Hundreds of U.S. and Iraqi soldiers descended on the remote northern city of Tal Afar near the Syrian border on Tuesday, launching a major operation against insurgents following weeks of attacks against Iraqi security services there, military officials said.
Tuesday's attacks in northern Iraq appeared coordinated and aimed at checkpoints manned by members of Iraq's fledgling army, which has been a constant target of insurgents opposed to the country's new U.S.-backed government.
The first explosion, caused by a roadside bomb, rocked Hawija, about 40 miles southwest of Kirkuk, at around 9:30 a.m. Soon after, three suicide bombers waiting in lines of cars at army checkpoints to the west and north of Hawija struck in quick succession.
In the deadliest attack, 10 civilians and one soldier were killed at a checkpoint in Dibis, two miles west of Hawija, army Lt. Faleh Ahmed said. Three soldiers and two civilians were killed at a checkpoint in Bagara, three miles west of Hawija. Two soldiers died in a suicide attack on the Aziziya checkpoint at the northern entrance to Hawija.
"I was standing some distance from the checkpoint when I heard a big explosion and I was thrown onto the ground," Lt. Sadiq Mohammed 26, whose right leg was wounded in the Dibis attack, said from his hospital bed. "This is a terrorist act because real resistance should only target American troops, not Iraqis trying to protect their country."
In other developments:
The Tal Afar offensive is targeting "terror suspects" responsible for multiple attacks on civilians, U.S. Army spokesman Sgt. John Franzen said.
Eyewitnesses said U.S. helicopters were flying overhead as tanks and Bradley fighting vehicles patrolled its narrow streets, regularly coming under small arms fire from militants. Tal Afar police Capt. Amjad Hashim said about 20 suspected insurgents had been captured.
Hashim also claimed insurgents fired an anti-aircraft rocket at a U.S. helicopter, striking it and making it return to its base. Franzen said an American OH-58 two seat reconnaissance helicopter suffered "mechanical difficulties" but was unaware if it had come under enemy attack.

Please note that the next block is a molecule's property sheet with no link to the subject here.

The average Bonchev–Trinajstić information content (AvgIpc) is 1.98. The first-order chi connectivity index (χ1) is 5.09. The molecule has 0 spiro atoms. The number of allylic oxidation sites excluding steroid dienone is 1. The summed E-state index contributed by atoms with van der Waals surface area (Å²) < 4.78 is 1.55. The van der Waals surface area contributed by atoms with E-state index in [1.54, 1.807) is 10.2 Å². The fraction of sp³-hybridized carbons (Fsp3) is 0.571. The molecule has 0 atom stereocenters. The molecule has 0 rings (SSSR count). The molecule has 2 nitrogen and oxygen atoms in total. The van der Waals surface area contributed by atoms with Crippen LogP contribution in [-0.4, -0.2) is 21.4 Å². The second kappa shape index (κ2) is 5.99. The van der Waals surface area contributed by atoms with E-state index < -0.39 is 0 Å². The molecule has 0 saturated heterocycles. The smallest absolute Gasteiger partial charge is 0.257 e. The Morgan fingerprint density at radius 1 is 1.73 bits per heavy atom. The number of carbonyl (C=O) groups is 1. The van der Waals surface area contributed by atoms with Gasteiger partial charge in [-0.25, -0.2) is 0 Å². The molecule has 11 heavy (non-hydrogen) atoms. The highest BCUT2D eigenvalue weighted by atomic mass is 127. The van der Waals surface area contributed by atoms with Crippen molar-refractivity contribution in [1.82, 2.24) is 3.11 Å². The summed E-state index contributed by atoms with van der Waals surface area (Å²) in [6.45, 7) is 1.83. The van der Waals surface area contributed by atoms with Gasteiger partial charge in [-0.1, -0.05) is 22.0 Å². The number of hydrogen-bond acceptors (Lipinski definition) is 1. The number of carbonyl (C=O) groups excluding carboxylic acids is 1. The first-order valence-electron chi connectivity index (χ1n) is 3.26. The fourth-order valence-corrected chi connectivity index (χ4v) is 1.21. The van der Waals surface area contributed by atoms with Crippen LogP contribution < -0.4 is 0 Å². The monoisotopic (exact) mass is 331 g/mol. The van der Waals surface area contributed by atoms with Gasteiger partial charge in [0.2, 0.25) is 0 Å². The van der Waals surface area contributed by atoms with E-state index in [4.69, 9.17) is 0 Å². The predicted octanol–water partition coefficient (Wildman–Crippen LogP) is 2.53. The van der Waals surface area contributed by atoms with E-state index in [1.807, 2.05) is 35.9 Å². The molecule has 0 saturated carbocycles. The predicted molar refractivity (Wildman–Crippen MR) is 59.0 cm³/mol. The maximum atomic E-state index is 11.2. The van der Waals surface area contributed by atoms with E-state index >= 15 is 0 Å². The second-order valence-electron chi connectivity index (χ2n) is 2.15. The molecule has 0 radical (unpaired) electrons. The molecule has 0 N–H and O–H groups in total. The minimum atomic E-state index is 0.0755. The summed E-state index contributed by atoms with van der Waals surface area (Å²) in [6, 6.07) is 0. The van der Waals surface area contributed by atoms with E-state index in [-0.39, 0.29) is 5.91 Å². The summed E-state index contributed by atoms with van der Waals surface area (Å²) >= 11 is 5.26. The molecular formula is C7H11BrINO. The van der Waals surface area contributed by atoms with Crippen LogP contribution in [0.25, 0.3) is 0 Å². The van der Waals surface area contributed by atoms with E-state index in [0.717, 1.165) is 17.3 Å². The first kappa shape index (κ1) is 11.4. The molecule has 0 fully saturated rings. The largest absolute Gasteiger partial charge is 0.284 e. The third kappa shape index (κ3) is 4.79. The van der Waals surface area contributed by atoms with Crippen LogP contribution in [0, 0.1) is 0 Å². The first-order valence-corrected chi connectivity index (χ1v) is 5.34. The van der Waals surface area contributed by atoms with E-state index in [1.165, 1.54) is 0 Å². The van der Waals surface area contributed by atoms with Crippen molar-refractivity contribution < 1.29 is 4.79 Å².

The Tal Afar operation comes a day after U.S. and Iraqi military commanders met with nearly 80 local tribal elders and agreed to "work together to end violence" and rebuild the ancient city's police and local government services, the military said in a statement.
More than 860 people have died during the less than six-week period since Iraq's new Shiite-led government was announced.
But Iraqi and U.S. officials maintain that a high-profile counterinsurgency offensive in Baghdad, dubbed Operation Lightning, has helped curb the number of attacks in the capital, where multiple suicide car bombings and drive-by shootings have become a sinister part of daily life.
The operation, which began May 22, is the biggest Iraqi-led offensive since Saddam's ouster two years ago. Before it began, authorities controlled only eight of Baghdad's 23 entrances. Now all are under government control.
At least 887 arrests have been made during the operation, according to government figures, and 608 mobile and 194 permanent checkpoints have been established around Baghdad.
Sunni Arab Islamic extremists opposed to the new Shiite-led government and former Saddam Hussein loyalists, who lost their positions of power following the former dictator's ouster, are believed to be major players in the rampant insurgency.
The influential Sunni group, the Association of Muslim Scholars, on Tuesday condemned Operation Lightning, saying it was targeting members of the minority and fueling sectarian tensions. The government has acknowledged some mistakes have been made during the operation.
"We tried to reduce tension, but the government took another path. What is being done by the army during the raids and the arrests is only enhancing the culture of hatred," said association spokesman Abdel-Salam al-Qubeisi.
Some Iraqi officials believe that the imminent trial of Saddam, perhaps within two months, may further lessen the violence.
Saddam is facing about 14 cases ranging from gassing thousands of Kurds and suppressing a Shiite uprising to executing religious and political foes during his 23-year reign.
The man who once ruled Iraq with an iron fist will likely take the stand behind a bulletproof glass dock in a custom-made court room, reportedly being built inside Baghdad's heavily fortified Green Zone.